FIFA released the schedule of the 32-team World Cup 2022 tournament, which will be held in Doha, Qatar. The group stage will contain a never before seen four games a day on broadcast across 11 hours.
Because the game venues around Doha are close to one another, fans can attend more than one game per day. The first game of the day will begin at 1:00 PM local time, while the last game will start at 10:00 PM local time, ending before midnight.
The tournament will officially commence on November 21, 2022. It will be held at the Al Bayt Stadium, which can hold up to 60,000 fans. The World Cup final is scheduled for December 18, 2022 at the Lusail Stadium, which can hold up to 80,000 fans.
The CEO of the Qatar World Cup’s organizing company, Nasser Al Khater said that preparations for the tournament is around 90% done. Al Khater stated that they have accomplished most of the required infrastructure work to facilitate easy access to and from the World Cup venues.
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FIFA expressed its approval of Qatar’s ongoing preparations. According to Colin Smith, FIFA’s chief tournaments and events officer, the World Cup is a spectacle for football fans all over the world. Attending fans will get more than their money’s worth when they travel to Doha.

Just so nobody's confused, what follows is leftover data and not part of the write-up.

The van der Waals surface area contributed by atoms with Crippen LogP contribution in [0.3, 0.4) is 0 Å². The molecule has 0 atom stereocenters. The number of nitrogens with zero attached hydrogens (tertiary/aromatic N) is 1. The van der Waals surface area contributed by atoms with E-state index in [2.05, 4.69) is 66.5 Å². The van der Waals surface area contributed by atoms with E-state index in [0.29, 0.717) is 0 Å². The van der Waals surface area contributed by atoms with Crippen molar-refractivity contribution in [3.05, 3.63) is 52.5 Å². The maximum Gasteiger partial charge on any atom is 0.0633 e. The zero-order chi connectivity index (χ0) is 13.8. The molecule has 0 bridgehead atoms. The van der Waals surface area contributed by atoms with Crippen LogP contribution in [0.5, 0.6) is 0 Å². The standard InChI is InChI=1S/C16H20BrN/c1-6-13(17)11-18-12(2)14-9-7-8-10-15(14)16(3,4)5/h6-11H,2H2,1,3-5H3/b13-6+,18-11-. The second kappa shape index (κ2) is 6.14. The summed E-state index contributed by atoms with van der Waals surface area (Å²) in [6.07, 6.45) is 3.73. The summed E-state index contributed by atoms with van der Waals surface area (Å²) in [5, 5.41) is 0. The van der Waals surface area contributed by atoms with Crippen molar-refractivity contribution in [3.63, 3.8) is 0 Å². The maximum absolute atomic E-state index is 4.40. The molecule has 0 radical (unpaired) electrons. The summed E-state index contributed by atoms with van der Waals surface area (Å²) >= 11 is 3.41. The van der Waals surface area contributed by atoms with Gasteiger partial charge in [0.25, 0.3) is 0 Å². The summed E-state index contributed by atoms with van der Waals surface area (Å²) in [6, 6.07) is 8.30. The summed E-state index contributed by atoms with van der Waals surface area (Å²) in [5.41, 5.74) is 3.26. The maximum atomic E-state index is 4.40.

FIFA Adjusts Plans to Pandemic
FIFA is currently withholding assigning games to venues until the tournament draw is concluded on June 2022. This would help FIFA coordinate broadcast times with their partners to present the games to fans around the globe.
The tournament was revised from its ordinary June to July slot due to the heat in Qatar during such times. This is the first World Cup to be played in the midst of the European season.
FIFA stated in June that their council struck a deal to postpone an intercontinental four-team playoff from March to June 2022 due to concerns about fixture congestion. The tournament draw was supposed to be held on April 2022, but will likely have to be rescheduled to June due to delays brought about by the COVID-19 pandemic.
FIFA is in the midst of enacting a $1.5 billion relief plan to help struggling footballers make ends meet after losing their incomes due to the suspension of professional sports worldwide. FIFA has agreed to utilize its cash reserves to help its national federations with grants and loans to carry them through the economic crunch of the pandemic.